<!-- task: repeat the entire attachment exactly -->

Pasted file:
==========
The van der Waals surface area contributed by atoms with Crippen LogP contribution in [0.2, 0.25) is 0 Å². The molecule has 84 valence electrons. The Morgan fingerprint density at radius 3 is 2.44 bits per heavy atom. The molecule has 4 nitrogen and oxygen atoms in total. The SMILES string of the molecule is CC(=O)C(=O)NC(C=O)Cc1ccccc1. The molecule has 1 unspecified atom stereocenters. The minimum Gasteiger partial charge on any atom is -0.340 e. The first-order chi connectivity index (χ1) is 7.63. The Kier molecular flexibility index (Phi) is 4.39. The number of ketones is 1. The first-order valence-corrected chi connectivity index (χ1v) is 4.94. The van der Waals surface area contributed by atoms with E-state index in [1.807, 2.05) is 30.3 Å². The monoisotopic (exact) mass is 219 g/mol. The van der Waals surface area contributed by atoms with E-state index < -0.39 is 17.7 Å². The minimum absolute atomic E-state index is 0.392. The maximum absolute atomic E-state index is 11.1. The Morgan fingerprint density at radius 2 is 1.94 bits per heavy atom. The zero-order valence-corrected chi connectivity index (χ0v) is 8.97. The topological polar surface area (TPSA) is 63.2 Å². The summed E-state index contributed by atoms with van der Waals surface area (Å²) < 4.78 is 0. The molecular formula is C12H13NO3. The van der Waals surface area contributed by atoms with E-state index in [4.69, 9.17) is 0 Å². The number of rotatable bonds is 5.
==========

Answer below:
The van der Waals surface area contributed by atoms with Crippen LogP contribution in [0.2, 0.25) is 0 Å². The molecule has 84 valence electrons. The Morgan fingerprint density at radius 3 is 2.44 bits per heavy atom. The molecule has 4 nitrogen and oxygen atoms in total. The SMILES string of the molecule is CC(=O)C(=O)NC(C=O)Cc1ccccc1. The molecule has 1 unspecified atom stereocenters. The minimum Gasteiger partial charge on any atom is -0.340 e. The first-order chi connectivity index (χ1) is 7.63. The Kier molecular flexibility index (Phi) is 4.39. The number of ketones is 1. The first-order valence-corrected chi connectivity index (χ1v) is 4.94. The van der Waals surface area contributed by atoms with E-state index in [1.807, 2.05) is 30.3 Å². The monoisotopic (exact) mass is 219 g/mol. The van der Waals surface area contributed by atoms with E-state index < -0.39 is 17.7 Å². The minimum absolute atomic E-state index is 0.392. The maximum absolute atomic E-state index is 11.1. The Morgan fingerprint density at radius 2 is 1.94 bits per heavy atom. The zero-order valence-corrected chi connectivity index (χ0v) is 8.97. The topological polar surface area (TPSA) is 63.2 Å². The summed E-state index contributed by atoms with van der Waals surface area (Å²) < 4.78 is 0. The molecular formula is C12H13NO3. The van der Waals surface area contributed by atoms with E-state index in [4.69, 9.17) is 0 Å². The number of rotatable bonds is 5.